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Cancer & Covid-19

Recent years have seen great progress in the treatment of cancer. New forms of therapy, such as immunotherapy or targeted therapy, have been able to improve overall survival as well as quality of life for many patients. COVID-19 puts these advances at risk, as at-risk patients and those affected often forget testing out of fear.2 This must be prevented by all means.

A PANDEMIC IS UNSETTLING.

People with chronic or severe illnesses often ask themselves questions to which there is not always a clear answer. This makes important disease-related decisions more difficult! Knowledge about the pandemic changes daily. What was current yesterday is outdated today. And even among experts, there is not always one opinion. This unsettles us all.

 

IN CASE OF CANCER, THE ASSUMPTION THAT COVID-19 ENTAILS RISKS IS BECOMING STRONGER.

RISKS THAT WE MUST WORK TOGETHER TO AVOID:

  • ROUTINE CONTROL HESITANCY AND WORSENED ACCESS TO ONCOLOGY TREATMENT CENTERS
  • DECREASE IN DIAGNOSIS RATE OR DELAY IN DIAGNOSIS2,3
  • INCREASE IN MORTALITY 2,4

During this time of uncertainty, as a cancer patient, you can count on MSD to stand up for your interests. We will support you and your treating physicians in the best possible way with important information that you need for your therapy as well as the management of your health.

With our campaign we draw attention to the fact that cancer cannot be prevented with a mask.

Prevention and screening for high-risk patients is more important than ever!

For cancer patients, regular check-ups and all necessary therapy measures must be made possible regardless of COVID-19 restrictions!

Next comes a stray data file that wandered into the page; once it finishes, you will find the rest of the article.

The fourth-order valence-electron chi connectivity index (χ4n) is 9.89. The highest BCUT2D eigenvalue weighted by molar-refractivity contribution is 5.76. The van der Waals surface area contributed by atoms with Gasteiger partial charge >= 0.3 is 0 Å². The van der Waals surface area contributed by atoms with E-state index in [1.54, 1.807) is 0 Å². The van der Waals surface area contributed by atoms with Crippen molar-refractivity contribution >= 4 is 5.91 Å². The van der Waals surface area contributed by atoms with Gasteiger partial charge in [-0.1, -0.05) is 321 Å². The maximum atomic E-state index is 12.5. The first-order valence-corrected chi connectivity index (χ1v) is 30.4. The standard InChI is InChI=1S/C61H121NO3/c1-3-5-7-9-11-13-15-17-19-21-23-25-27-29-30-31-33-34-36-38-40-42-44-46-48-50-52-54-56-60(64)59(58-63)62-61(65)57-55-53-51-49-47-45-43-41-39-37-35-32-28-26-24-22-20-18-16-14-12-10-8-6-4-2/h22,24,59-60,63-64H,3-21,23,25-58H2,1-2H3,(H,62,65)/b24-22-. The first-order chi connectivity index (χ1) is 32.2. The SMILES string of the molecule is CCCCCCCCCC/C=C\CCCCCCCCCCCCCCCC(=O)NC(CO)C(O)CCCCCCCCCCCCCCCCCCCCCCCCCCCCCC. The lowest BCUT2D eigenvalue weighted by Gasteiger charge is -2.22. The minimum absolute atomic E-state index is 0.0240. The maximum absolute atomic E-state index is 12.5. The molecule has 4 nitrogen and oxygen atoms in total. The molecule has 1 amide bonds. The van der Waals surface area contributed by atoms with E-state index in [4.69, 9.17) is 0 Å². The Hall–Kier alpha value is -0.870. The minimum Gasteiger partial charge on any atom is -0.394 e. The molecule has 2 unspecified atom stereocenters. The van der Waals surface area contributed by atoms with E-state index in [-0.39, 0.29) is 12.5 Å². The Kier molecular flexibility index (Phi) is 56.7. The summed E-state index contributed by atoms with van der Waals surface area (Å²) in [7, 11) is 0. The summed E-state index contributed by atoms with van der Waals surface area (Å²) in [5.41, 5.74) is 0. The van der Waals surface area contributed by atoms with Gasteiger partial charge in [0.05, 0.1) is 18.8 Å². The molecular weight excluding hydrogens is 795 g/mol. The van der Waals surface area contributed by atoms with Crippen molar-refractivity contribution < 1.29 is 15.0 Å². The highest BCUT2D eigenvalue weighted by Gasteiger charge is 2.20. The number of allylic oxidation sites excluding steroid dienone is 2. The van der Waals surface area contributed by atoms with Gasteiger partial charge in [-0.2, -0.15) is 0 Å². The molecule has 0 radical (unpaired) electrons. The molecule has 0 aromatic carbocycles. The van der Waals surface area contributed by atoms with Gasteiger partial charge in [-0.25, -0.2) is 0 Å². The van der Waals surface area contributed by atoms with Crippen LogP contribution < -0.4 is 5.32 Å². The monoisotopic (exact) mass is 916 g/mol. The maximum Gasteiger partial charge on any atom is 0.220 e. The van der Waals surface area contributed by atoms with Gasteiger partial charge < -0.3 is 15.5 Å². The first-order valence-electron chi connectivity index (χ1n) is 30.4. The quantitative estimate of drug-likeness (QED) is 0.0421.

TIPS FOR CANCER PATIENTS

VERY IMPORTANT! For any cancer disease, the benefit of scientifically based cancer therapy outweighs the risk of possible infection with SARS-CoV-2.

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Tip 01

Adhere to recommended behavioral measures: Distance, hand hygiene, face mask, ventilate! Regardless of whether you are healthy or sick!

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Tip 02

Contact your health care provider if you notice that your condition is worsening. The sooner you get back to optimal care, the lower your COVID-19 risk will be!

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Tip 03

If you have cancer, get tested for coronavirus if you have respiratory symptoms of any severity! 5

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Tip 04

Talk to your treating physician about your follow-up appointments! They know your personal situation and can best assess the urgency of upcoming follow-up examinations.

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Tip 05

Today, check-ups are often also possible within the framework of a telemedical consultation. It is best to contact your treating center. In urgent cases, appointments can of course be made at the hospital or in the practice, subject to compliance with all COVID-19 protective measures.

QUESTIONS & ANSWERS

There are daily reports in the media about the risk groups for COVID-19. In addition to the elderly, these reports primarily talk about individuals with chronic illnesses. As a person affected by cancer, should you expect to be at increased risk for COVID-19 infection and a severe course?

In general, one cannot speak of an increased risk. Science knows too little about this to date.

BUT:

Patients who have received immunosuppressive therapy or chemotherapy in the last two to four weeks have an increased risk. In particular, lung cancer patients or people with hematologic diseases such as leukemia are at higher risk for severe COVID-19.6